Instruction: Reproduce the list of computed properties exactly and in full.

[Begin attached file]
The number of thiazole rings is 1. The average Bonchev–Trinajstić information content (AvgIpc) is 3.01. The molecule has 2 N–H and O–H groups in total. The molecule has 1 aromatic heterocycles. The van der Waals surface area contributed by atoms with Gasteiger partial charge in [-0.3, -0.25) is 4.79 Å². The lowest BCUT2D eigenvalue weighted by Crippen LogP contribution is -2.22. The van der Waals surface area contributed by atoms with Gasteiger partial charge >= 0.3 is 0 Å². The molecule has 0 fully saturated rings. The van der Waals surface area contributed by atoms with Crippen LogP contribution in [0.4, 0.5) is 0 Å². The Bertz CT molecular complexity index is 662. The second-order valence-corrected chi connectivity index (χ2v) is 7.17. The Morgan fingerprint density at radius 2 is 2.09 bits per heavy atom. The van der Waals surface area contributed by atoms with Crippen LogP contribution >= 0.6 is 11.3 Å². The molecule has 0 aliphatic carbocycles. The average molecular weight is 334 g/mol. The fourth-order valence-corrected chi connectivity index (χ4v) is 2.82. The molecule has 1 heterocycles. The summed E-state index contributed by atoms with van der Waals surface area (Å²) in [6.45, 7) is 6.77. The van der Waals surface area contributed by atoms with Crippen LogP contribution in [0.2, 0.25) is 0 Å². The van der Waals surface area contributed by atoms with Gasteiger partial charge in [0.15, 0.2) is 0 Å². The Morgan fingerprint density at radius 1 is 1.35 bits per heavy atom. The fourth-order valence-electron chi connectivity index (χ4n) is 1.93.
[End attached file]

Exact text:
The number of thiazole rings is 1. The average Bonchev–Trinajstić information content (AvgIpc) is 3.01. The molecule has 2 N–H and O–H groups in total. The molecule has 1 aromatic heterocycles. The van der Waals surface area contributed by atoms with Gasteiger partial charge in [-0.3, -0.25) is 4.79 Å². The lowest BCUT2D eigenvalue weighted by Crippen LogP contribution is -2.22. The van der Waals surface area contributed by atoms with Gasteiger partial charge >= 0.3 is 0 Å². The molecule has 0 fully saturated rings. The van der Waals surface area contributed by atoms with Crippen LogP contribution in [0.4, 0.5) is 0 Å². The Bertz CT molecular complexity index is 662. The second-order valence-corrected chi connectivity index (χ2v) is 7.17. The Morgan fingerprint density at radius 2 is 2.09 bits per heavy atom. The van der Waals surface area contributed by atoms with Crippen LogP contribution >= 0.6 is 11.3 Å². The molecule has 0 aliphatic carbocycles. The average molecular weight is 334 g/mol. The fourth-order valence-corrected chi connectivity index (χ4v) is 2.82. The molecule has 1 heterocycles. The summed E-state index contributed by atoms with van der Waals surface area (Å²) in [6.45, 7) is 6.77. The van der Waals surface area contributed by atoms with Crippen LogP contribution in [0.2, 0.25) is 0 Å². The van der Waals surface area contributed by atoms with Gasteiger partial charge in [0.15, 0.2) is 0 Å². The Morgan fingerprint density at radius 1 is 1.35 bits per heavy atom. The fourth-order valence-electron chi connectivity index (χ4n) is 1.93.